‘But I don’t know your name or your face,’ said Mr Rankeillor. ‘Who are you?’
‘My name is David Balfour, sir,’ I said.
‘David Balfour?’ he said, sounding surprised.
We went inside the house.
‘How can I help you?’ he asked.
‘I am the son of Alexander Balfour. Mr Ebenezer Balfour is my uncle. I believe that the House of Shaws is my inheritance,’ I said.
And so we talked. He told me about events in Edinburgh and all the lies that my uncle told about me. I told him everything that happened to me. When I said Alan’s name, he stopped me.
‘It’s probably a good idea to call your friend “Mr Thomson”. It’s for his own safety,’ he added.
Mr Rankeillor gave me some clean clothes. Then we talked again. He told me the story of my father and Uncle Ebenezer: the two brothers fell in love with the same woman. After a lot of fighting, the lady rejected both of them. After more arguing, they made a decision. They decided that one brother could have the lady, and the other brother could have the house.
‘It was a bad decision for everyone,’ said Mr Rankeillor. ‘Your mother and father lived and died poor, and your Uncle Ebenezer was hated by everyone. He became selfish and dangerous, as you have seen for yourself.’
‘And so,’ I asked, ‘what is my position now?’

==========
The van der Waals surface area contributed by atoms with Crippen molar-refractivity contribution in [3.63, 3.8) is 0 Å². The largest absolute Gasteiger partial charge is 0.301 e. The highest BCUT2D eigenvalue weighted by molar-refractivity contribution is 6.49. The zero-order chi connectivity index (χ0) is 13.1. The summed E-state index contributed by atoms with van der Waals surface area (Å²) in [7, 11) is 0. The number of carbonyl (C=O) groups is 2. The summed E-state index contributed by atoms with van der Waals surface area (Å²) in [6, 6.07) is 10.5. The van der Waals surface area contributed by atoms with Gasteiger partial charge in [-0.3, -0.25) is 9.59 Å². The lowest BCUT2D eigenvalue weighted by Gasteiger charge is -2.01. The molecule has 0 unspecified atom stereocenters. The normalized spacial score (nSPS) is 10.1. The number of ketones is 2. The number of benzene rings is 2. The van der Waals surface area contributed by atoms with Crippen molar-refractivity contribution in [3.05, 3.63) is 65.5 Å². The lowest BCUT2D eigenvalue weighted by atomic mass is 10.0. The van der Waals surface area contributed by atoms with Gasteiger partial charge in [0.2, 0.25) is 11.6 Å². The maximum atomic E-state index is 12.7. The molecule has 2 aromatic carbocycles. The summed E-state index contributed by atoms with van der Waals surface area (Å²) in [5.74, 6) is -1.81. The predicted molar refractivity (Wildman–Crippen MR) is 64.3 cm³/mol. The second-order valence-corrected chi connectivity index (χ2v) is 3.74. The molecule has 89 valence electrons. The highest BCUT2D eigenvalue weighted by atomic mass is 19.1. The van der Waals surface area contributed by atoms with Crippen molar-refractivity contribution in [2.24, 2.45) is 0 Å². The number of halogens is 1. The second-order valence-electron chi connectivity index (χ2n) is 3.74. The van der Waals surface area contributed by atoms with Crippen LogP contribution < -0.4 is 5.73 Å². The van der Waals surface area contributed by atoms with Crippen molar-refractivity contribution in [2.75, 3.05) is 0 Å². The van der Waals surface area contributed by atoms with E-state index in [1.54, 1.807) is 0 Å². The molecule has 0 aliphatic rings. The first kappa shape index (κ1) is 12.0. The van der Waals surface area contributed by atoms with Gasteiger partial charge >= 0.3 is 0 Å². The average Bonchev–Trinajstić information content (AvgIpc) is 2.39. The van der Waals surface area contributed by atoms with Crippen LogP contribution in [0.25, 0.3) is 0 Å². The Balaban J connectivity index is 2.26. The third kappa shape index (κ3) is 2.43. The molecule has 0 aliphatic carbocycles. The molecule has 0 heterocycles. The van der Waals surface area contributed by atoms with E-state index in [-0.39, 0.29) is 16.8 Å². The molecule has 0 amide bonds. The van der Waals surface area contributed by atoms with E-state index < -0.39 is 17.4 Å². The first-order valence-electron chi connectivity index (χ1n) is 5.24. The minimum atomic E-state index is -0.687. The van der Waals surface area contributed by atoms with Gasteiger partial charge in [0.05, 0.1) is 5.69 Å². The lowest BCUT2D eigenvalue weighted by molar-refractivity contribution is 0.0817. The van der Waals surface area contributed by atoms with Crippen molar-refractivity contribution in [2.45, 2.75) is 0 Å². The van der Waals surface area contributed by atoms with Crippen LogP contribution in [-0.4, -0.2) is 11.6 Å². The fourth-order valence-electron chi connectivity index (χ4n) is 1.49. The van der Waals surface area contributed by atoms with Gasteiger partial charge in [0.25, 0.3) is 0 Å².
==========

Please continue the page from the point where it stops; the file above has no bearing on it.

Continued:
‘Well, the law says that the house is yours,’ replied the lawyer, ‘but I think your uncle will fight you for it. Listen, your uncle paid Captain Hoseason to kidnap you, right? We need to show that your uncle was responsible. If we can do this, he’ll have to give you the house.’
At this point, I began to think of a plan. I told Mr Rankeillor.
‘But do I have to meet your friend Mr Thomson?’ he said.
‘I think so, sir,’ I said.
He asked me many questions, but I saw that he liked my plan. In the end, he agreed to it.
At around sunset, we left the house. We met Alan and walked down to the House of Shaws. Alan knocked on the door. Mr Rankeillor and I hid nearby. My uncle came to the door.
‘Who are you and what do you want?’ he said.
‘Who I am is not important,’ said Alan. ‘I have to talk to you about David.’
Alan told my uncle that he had locked me up in a room. ‘The law says that this is David’s house. But I can help you. I know that you have money. You must either pay me to kill David or pay me to keep him away from you. You choose.’
‘How much do I have to pay?’ asked my uncle.
‘How much did you pay Hoseason?’ Alan asked. ‘He’s my partner, you know, so don’t lie to me.’
‘Well, I don’t care what Hoseason told you, but I gave him twenty pounds. That’s the truth. But he was going to sell the boy in America as a slave to get more money for him,’ said my uncle.
Mr Rankeillor stepped forward.
‘Thank you, Mr Thomson,’ he said. ‘That will do nicely. Mr Balfour, you have admitted to the kidnapping of your nephew, David Balfour. Shall we go inside? I think we need to discuss a few things.’
And so finally my uncle had to give me my inheritance: the House of Shaws.
Now it was time for Alan to continue his journey. We both felt very sad. He was a very good friend to me and we went through so much together. As we walked along, we did not speak.
I gave him the few coins I had with me so that he could get something to eat on his journey. He held out his hand.
‘Well, goodbye,’ he said.
‘Goodbye,’ I said. I held his hand tightly, let go and walked away. My adventures with Alan were over and a new life was about to begin.
— THE END –